Michael Mejias' new play about a trio of pals in the South Bronx expertly captures the community it depicts.
The dog days of summer come to evocative life in Ghetto Babylon, Michael Mejias' exciting new dramedy about three best friends whose relationship is torn apart by a lie of omission. We've seen plays of this nature before. But in setting the work in the South Bronx circa 1982, and introducing a well-known character from the canon of American literature to a surprisingly non-gimmicky effect, the playwright, aided by director Gregory Simmons and an electric cast, manages to subvert our expectations.
The central trio consists of Charlie (Alejandro Rodriguez), Felix (Malik Ali), and Spec (Sean Carvajal), three Latino teens hoping to bring the baseball championship title to their little section of New York City. The boys are as close as it gets; cousins Charlie and Felix live together with their grandmother and have rarely been without Spec, their tough, big-mouthed BFF.
Rewinding and fast-forwarding time through Charlie's first-person narration, Mejias takes us through all of the games leading up to the championship match. Thanks to Charlie's ace pitching skills, the boys and their team win every match along the way and seem like shoo-ins to take home the leather jackets they so covet. But everything is thrown into jeopardy when Charlie, who also happens to be exceedingly bright, finds out that he's been accepted, on full scholarship, to a prestigious private high school in New England. His first day on campus happens to fall at the same time as the final game. When Felix and Spec find out, Charlie's loyalty is thrown into question. The only person who can help him now is a mysterious man in a red hunting cap who seems to have jumped off the pages of Charlie's favorite novel.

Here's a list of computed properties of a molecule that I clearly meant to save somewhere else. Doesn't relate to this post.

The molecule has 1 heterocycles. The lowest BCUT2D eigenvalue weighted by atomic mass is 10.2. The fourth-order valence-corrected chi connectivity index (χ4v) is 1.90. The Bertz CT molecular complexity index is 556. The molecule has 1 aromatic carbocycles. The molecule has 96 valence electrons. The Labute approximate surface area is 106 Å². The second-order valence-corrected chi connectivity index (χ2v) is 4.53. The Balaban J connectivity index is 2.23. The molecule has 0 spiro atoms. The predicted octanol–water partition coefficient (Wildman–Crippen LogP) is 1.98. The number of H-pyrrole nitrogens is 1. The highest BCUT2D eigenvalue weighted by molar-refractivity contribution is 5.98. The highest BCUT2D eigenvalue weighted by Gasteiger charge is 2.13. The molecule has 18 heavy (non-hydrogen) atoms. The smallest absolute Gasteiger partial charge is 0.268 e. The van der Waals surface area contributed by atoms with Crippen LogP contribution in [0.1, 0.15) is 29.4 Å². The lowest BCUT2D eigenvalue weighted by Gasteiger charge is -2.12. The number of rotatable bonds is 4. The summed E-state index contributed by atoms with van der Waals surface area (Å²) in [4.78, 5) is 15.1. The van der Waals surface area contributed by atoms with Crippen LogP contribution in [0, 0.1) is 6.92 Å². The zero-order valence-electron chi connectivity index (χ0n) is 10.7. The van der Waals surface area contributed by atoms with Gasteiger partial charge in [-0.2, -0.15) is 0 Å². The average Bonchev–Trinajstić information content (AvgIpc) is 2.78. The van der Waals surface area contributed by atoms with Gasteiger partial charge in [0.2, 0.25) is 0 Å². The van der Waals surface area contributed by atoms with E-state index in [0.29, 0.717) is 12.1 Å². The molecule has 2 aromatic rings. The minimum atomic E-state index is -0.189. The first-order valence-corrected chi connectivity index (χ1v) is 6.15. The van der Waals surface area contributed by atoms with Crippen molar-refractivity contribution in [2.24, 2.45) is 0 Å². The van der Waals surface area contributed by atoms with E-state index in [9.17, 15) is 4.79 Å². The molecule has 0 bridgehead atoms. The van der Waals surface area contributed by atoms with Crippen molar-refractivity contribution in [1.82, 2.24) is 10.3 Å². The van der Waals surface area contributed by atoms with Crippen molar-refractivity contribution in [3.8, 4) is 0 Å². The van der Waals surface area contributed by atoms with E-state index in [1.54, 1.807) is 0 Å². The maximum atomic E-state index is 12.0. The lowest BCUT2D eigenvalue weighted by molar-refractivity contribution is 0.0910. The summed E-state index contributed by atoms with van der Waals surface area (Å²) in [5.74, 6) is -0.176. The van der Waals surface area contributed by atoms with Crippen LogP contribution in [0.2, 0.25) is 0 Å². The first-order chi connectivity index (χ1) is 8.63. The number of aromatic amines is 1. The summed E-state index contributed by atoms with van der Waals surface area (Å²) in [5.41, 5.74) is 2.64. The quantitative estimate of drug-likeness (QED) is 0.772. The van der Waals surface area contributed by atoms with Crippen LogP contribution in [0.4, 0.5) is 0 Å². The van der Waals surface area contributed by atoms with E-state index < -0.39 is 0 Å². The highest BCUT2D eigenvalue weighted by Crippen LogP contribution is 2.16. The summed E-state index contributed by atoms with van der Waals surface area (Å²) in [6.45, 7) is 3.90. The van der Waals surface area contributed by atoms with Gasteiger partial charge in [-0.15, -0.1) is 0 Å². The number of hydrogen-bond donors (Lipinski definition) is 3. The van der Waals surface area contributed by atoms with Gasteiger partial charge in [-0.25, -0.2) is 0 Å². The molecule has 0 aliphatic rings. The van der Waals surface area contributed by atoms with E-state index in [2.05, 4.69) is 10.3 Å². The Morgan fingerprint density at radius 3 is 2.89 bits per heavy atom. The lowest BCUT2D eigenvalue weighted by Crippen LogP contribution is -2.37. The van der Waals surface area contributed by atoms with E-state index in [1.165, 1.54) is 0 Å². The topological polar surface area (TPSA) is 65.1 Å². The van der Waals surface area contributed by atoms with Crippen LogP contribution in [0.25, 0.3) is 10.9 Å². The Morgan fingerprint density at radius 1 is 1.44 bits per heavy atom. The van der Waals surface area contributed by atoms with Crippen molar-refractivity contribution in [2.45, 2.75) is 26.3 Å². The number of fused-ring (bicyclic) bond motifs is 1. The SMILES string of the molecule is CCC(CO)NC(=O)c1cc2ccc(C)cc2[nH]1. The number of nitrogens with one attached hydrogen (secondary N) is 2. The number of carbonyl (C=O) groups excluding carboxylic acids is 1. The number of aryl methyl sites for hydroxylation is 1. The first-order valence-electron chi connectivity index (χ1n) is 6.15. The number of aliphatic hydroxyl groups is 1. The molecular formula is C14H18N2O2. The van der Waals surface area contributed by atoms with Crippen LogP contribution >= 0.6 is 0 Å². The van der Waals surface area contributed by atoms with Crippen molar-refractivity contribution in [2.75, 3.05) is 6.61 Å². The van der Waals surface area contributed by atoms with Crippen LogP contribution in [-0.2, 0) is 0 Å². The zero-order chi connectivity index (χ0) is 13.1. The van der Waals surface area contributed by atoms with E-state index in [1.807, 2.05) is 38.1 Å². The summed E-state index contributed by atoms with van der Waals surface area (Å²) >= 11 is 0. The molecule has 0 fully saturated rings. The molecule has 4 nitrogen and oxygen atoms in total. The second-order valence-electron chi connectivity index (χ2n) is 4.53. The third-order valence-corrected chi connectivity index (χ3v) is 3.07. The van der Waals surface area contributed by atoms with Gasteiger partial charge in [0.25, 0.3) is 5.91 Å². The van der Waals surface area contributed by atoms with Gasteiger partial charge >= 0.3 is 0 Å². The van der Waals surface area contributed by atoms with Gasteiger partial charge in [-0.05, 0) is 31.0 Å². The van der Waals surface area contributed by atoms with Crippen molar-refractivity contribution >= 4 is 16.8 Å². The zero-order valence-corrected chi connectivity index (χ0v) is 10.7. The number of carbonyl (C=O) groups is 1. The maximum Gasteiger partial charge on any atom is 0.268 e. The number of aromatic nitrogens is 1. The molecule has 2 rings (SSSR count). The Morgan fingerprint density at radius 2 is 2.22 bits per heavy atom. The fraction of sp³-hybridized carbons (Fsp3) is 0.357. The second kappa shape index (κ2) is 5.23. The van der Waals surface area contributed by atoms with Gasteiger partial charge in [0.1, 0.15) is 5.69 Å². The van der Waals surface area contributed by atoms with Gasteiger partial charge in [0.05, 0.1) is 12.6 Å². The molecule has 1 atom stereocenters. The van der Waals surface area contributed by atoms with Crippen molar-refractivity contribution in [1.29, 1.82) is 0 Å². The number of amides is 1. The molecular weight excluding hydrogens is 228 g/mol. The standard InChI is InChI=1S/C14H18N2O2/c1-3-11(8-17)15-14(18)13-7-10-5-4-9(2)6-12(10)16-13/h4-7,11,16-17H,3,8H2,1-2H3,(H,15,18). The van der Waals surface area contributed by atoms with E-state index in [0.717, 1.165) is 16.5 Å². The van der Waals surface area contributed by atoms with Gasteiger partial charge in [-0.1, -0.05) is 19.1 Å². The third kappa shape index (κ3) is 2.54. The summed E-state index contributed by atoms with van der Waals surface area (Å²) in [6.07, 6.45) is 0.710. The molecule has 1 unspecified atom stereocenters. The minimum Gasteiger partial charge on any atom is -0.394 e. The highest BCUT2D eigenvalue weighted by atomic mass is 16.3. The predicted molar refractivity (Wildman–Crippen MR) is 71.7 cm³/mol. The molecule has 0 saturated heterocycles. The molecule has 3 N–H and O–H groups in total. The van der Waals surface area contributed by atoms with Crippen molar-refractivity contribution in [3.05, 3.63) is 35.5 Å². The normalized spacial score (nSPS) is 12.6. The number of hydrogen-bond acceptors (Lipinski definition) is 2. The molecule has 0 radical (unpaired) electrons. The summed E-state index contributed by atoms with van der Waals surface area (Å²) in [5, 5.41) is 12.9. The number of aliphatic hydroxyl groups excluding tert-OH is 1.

Mejias has a natural flair for writing convincing dialogue. When Rodriguez, Ali, and Carvajal recite their lines, they evoke the rhythms of South Bronx Spanglish, a foreign and yet entirely understandable mix. These actors, who look no older than their mid twenties, might be far from the age they portray in this show, but they're completely believable. Carvajal, in particular, earns great laughs from his trash-talking. Ali brings gravitas to his quiet Felix. Rodriguez makes for a captivating narrator. The remaining cast members — Talia Marrero as Charlie's love interest, Sarafina, Andrew Schoomaker as "TheCatcher," and Rodney Roldan, extremely frightening as playground bully "TheBobby," are also exemplary.
Under Simmons' direction, the piece moves swiftly, and the performers make excellent use of 59E59's Theater C, a small space with the audience on both sides of the stage (Brian Ireland designed the simple, baseball-field set). The result is a production experienced so up close, it's like you're sitting on the field or staring up at the stars on Charlie's roof right alongside him. It's an intimate show on all fronts, and one that we're lucky to take part in.